- 3 updates
The death of a Leeds University medical student who took a banned weight loss aid she found online "has highlighted the potential dangers of buying slimming pills online", a Government regulator has said.
Sarah Houston, 23, was found dead in her bedroom after taking dinitrophenol, known as DNP.
West Yorkshire coroner David Hinchliff said he would urge all relevant Government departments to take action to control DNP after he heard how Miss Houston had secretly taken the pills.
She had taken DNP, which is classed as an illegal food, along with anti-depressants.
Yesterday, Mr Hinchliff recorded a verdict of death by misadventure, following an inquest in Wakefield, West Yorkshire.
Miss Houston's family, who are all doctors, have said they will campaign to stop other people being damaged by DNP.
The chemical DNP - which was in the diet pills taken by Sarah Houston from Leeds - work by inhibiting an enzyme in your body which transforms energy. The chemical stops this process, and excess energy is expelled as heat, resulting in burning up to 50 per cent more calories.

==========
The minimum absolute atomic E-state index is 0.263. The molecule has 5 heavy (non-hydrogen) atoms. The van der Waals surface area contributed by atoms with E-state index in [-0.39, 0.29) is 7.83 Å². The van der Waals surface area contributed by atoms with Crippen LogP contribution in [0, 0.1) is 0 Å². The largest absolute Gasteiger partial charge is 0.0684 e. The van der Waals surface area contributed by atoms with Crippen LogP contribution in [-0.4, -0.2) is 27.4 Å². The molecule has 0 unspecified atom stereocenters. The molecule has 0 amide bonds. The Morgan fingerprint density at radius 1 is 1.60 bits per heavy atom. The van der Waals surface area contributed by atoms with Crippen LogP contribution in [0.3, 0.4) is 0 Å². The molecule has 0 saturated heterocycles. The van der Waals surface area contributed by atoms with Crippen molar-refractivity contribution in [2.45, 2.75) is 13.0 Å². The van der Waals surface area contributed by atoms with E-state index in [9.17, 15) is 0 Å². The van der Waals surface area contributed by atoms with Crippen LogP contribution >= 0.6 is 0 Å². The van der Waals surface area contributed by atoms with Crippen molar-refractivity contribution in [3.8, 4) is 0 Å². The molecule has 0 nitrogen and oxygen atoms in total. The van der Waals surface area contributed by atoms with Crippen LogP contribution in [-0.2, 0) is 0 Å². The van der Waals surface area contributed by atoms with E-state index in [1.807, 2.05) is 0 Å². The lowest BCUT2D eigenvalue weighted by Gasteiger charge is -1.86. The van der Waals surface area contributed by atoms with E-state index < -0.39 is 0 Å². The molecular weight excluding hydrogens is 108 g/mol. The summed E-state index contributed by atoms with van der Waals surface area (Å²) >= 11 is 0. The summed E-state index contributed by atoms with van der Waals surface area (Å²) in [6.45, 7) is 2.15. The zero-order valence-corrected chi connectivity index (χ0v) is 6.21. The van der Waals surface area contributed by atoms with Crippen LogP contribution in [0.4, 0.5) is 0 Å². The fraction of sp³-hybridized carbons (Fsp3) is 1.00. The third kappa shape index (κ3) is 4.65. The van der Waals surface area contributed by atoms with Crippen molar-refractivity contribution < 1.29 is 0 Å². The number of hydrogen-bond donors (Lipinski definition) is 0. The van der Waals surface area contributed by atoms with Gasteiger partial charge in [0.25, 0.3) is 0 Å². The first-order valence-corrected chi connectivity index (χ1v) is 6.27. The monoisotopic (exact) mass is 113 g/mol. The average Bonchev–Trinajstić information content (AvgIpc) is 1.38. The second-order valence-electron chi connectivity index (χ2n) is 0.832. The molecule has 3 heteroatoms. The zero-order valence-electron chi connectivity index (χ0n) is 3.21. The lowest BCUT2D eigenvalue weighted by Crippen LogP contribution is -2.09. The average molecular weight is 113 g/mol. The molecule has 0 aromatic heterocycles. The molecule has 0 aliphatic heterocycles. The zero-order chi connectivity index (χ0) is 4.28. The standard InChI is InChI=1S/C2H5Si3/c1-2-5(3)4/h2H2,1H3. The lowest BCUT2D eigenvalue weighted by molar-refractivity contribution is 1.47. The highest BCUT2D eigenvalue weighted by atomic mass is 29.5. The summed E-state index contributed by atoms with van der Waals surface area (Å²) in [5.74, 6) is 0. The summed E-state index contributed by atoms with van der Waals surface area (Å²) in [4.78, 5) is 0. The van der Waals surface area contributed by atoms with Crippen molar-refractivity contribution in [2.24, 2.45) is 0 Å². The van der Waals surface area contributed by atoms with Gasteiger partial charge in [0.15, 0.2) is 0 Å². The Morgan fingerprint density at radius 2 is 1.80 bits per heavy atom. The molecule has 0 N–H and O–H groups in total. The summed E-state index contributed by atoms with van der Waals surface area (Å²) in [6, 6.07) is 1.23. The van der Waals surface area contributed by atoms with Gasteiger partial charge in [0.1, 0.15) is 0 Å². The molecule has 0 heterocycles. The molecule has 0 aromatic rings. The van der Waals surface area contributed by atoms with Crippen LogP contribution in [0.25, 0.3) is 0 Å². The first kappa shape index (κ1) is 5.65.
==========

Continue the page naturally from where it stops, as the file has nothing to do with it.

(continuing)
DNP was used extensively in diet pills from 1933 to 1938 after a report from Stanford University declared the chemical greatly increased metabolic rate.
But concerns about dangerous side-effects resulted in DNP being discontinued in the United States by the end of 1938.
An inquest has heard how a promising medical student in Leeds died after taking a controversial weight loss drug. 23-year-old Sarah Houston had been taking Dinitrophenol - or DNP - which has been linked to a number of deaths. From the inquest in Wakefield Chris Kiddey reports.